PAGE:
Poetry is a natural part of most childhoods, from Dr. Seuss and Sesame Street to nursery rhymes and lullabies. But when I look back on the countless hours I spent sitting inside my closet and reading my heart out as a kid, there is one poet who especially stands out to me: Shel Silverstein. Don’t get me wrong, I love Dr. Seuss just as much as then next person—but ol' Shelly just always seemed to speak straight to my nerdy soul, and he still does.
Though Shel had a long and colorful career that included drawing cartoons for Playboy and writing songs for Johnny Cash, what I and most '90s kids remember are his extremely weird and wonderfully intriguing poetry collections, such as Where the Sidewalk Ends, Falling Up, and my personal favorite, A Light in the Attic.
Shel had a knack for blowing the minds of pre-adolescents around the world with his witty, ironic, absurd, humorous, and sometimes heartbreaking lines that never failed to rhyme. So, in celebration of his would-be 85th birthday, here’s a nostalgic look back at some of Shel's best work.
- "The Nailbiter"
As a life-long nailbiter myself, this poem has always given me a certain kind of satisfaction. Just add this to the long list of ways that Shel just gets me.
- "Homework Machine"
Oh, the "Homework Machine." Every finals week throughout college, I would get out my old worn copy of A Light in the Attic and read this poem just to remind myself that even if such a thing existed, homework machines wouldn’t be as good as they might seem. Thanks, Shel.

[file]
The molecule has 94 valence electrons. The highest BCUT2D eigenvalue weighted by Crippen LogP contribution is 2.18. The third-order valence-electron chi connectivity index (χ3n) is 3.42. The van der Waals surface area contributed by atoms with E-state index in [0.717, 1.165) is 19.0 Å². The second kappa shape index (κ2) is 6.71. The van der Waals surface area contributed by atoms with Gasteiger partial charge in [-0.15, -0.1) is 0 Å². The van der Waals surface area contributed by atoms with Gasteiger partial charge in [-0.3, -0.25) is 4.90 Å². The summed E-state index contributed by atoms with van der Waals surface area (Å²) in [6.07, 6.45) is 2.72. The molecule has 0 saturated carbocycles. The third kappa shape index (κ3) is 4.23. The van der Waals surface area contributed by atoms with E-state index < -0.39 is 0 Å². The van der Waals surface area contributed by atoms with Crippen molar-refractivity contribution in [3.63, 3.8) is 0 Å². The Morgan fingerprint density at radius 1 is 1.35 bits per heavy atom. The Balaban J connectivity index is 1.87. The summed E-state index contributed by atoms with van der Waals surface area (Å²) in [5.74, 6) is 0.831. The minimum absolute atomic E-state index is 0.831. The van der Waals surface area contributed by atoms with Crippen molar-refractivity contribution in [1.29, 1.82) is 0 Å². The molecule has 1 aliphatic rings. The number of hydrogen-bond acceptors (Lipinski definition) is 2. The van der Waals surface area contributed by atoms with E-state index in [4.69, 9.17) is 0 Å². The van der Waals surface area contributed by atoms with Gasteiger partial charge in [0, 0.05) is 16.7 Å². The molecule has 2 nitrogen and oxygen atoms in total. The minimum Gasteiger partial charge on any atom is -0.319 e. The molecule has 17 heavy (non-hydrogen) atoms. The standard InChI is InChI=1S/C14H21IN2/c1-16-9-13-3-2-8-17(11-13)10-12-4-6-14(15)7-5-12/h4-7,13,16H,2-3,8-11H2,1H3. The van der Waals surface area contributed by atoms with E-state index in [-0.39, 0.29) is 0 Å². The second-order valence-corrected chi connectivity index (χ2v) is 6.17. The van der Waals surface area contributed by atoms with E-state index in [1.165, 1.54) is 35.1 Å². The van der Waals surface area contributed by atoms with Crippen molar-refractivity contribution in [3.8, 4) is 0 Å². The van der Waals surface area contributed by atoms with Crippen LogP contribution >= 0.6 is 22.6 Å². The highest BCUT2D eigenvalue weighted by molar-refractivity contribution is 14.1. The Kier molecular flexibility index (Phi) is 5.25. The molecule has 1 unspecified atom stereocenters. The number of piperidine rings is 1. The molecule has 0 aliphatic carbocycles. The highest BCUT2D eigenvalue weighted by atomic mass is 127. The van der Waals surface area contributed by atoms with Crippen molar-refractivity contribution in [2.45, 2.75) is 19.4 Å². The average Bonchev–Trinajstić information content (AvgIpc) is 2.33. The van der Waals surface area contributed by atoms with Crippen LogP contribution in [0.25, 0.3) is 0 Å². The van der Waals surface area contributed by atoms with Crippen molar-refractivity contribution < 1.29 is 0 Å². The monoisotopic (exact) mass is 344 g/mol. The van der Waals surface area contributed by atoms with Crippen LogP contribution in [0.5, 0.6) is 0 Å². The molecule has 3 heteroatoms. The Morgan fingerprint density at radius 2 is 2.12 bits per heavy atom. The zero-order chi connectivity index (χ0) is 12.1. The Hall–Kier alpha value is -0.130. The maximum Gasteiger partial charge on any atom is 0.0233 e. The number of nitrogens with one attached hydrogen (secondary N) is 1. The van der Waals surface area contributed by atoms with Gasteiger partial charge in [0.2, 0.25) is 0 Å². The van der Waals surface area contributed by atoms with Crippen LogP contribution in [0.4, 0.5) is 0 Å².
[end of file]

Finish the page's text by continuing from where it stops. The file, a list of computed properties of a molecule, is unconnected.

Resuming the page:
- "Needles and Pins"
A wisher and a dreamer at heart, I remember this poem fueling my wanderlust from a young age. I spent so many boring summer afternoons just wishing that someone like Shel would sweep me away to “anywhere new.”
One of the things that Shel has always done best is personifying very abstract things—in this case, worrisome thoughts he called "whatifs." Not only did this poem validate the everyday worries of childhood (“Whatif I don’t grow taller?” and “Whatif my teeth don’t grow in straight?”), but it also turns these worries into things that kids are able to laugh at and overcome.
- "Listen to the Mustn’ts"
Just another bit of unconventional inspiration from Mr. Silverstein, this poem encourages children to break the rules and to challenge themselves in order to achieve their dreams.
I remember the drawing that accompanies this poem more than anything. (Who could forget it?) I was fascinated by the idea that thoughts and wishes could be tangible things just floating around in our heads, able to be plucked out and tossed aside whenever we pleased.
- "Backward Bill "
Reminiscent of “opposite day,” Backward Bill always made me laugh. Aside from the catchy anecdote, this poem’s irony was something that I didn’t truly understand until I was much older. But that is the beauty of Shel’s work—it can still be appreciated decades after you first read it.
- "Mr. Smeds and Mr. Spats"
Sometimes Shel enjoyed being just downright silly. This poem’s illustration says it all.
- "Cloony The Clown"
In light of the recent loss of great comedian Robin Williams to the cold grip of depression, this poem takes on new significance. I laughed right along at Cloony when I was a child, but now, this poem is so real and haunting that it brings tears to my eyes.
- "One Inch Tall"
Shel’s overactive imagination was so relatable as a child, which is what made poems like "One Inch Tall" so much fun to lose yourself in.
- "Happy Ending?"
Concluding this list is a piece of wisdom from the man himself. Counteracting every fairy tale we’ve ever heard, Shel reminds us that endings—even good ones—are irrelevant when compared to the meaning of the rest of the story. I hope your start and middle were as unforgettable as your work is to me, Shel. Happy Birthday.
(Featured image via Instagram)